Community Building

Investment in community pays back to the organization and the individual.

If you build it, will they come? 

Community is a fascinating dynamic, and not easy to force on a population. As marketers we attempt to find the community of people who will benefit from a product or service and then nurture that interest. Everyone is part of multiple communities and there are only so many hours in a day so to be successful a community has to find the secret sauce (I'm writing this in a McDonalds) that gets people to stay engaged. This has become a growing interest for us at Pranzare and we hope to convince more businesses and organizations to this school of thought.

Growing up in a new town (Reston, VA) there was no established community, and the developers didn't seem to invest much in it. After a stretch of golden years human nature has diluted it a fair amount, but it planted a seed that is behind our growing activity on this front. 

Since then we've invested heavily in the community of Bloomington, Indiana, before moving to New York City in 2001. At IBM our work in a new business partner program, working to bring software developers into alignment with how IBM goes to market by industry expertise not separate technical specialties highlighted the role of community in business. We also worked on nurturing internal communities at IBM in an effort to bridge the gaps between people scattered around the globe working on projects.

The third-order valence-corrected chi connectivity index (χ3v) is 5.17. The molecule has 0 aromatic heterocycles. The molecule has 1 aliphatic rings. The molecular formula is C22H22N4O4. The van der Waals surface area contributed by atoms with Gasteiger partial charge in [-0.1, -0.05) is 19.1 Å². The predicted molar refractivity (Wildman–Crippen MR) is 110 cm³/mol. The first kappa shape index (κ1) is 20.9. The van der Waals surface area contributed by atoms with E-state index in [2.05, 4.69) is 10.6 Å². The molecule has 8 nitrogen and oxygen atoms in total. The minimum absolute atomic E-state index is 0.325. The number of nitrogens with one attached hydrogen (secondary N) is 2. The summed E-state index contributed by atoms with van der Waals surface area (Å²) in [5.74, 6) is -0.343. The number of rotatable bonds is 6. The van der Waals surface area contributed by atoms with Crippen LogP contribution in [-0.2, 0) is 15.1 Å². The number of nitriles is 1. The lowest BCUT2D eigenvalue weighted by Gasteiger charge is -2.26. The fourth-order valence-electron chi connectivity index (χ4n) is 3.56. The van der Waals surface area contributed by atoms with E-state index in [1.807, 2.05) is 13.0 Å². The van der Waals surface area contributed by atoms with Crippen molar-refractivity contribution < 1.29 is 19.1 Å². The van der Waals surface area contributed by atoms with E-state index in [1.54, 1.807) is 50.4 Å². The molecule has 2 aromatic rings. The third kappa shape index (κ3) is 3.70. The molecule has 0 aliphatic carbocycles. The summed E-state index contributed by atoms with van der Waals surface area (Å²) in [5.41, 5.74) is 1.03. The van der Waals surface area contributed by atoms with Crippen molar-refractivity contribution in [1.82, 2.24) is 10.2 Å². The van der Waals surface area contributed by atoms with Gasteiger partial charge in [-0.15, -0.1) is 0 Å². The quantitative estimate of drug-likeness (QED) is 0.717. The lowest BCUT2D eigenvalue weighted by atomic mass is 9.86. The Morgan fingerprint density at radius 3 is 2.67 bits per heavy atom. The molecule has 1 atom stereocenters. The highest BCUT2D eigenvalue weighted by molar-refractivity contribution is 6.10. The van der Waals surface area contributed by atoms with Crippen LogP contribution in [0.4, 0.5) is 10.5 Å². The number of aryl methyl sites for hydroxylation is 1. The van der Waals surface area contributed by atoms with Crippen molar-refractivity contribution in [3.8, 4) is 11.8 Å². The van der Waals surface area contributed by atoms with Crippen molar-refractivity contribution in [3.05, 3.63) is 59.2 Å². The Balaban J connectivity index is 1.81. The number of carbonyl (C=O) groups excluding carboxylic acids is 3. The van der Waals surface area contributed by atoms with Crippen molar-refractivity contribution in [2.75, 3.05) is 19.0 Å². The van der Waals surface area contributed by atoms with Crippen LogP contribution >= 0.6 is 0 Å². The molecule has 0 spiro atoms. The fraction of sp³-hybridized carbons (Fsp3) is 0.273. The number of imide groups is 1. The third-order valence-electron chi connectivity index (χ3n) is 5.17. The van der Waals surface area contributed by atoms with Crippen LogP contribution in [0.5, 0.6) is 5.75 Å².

More recently we've been working with new and established schools to develop stronger parent communities. As our kids started school we were excited to connect with other parents on some level higher than a hearty handshake at drop off and pick up, only to find that most schools cultivate a fund raising culture over everything else. Also that schools that aren't neighborhood focused are challenging to unite beyond the 20% of parents who are inclined to be involved since commuting time has to be factored in. We've been working with a few online tools trying to find one that most people can feel comfortable using, and confronting the bane of all marketers--that e-mail and mainstream social media don't work very well. 

One piece of the puzzle is the dependency on user generated content for a community to take root. Most people are not inclined to write or make photos. We've been developing an approach around professionally created content, mostly photographs, as a catalyst for a community.

Most organizations will benefit from concerted efforts to foster community. We'd love to explore what will work for your organization or business.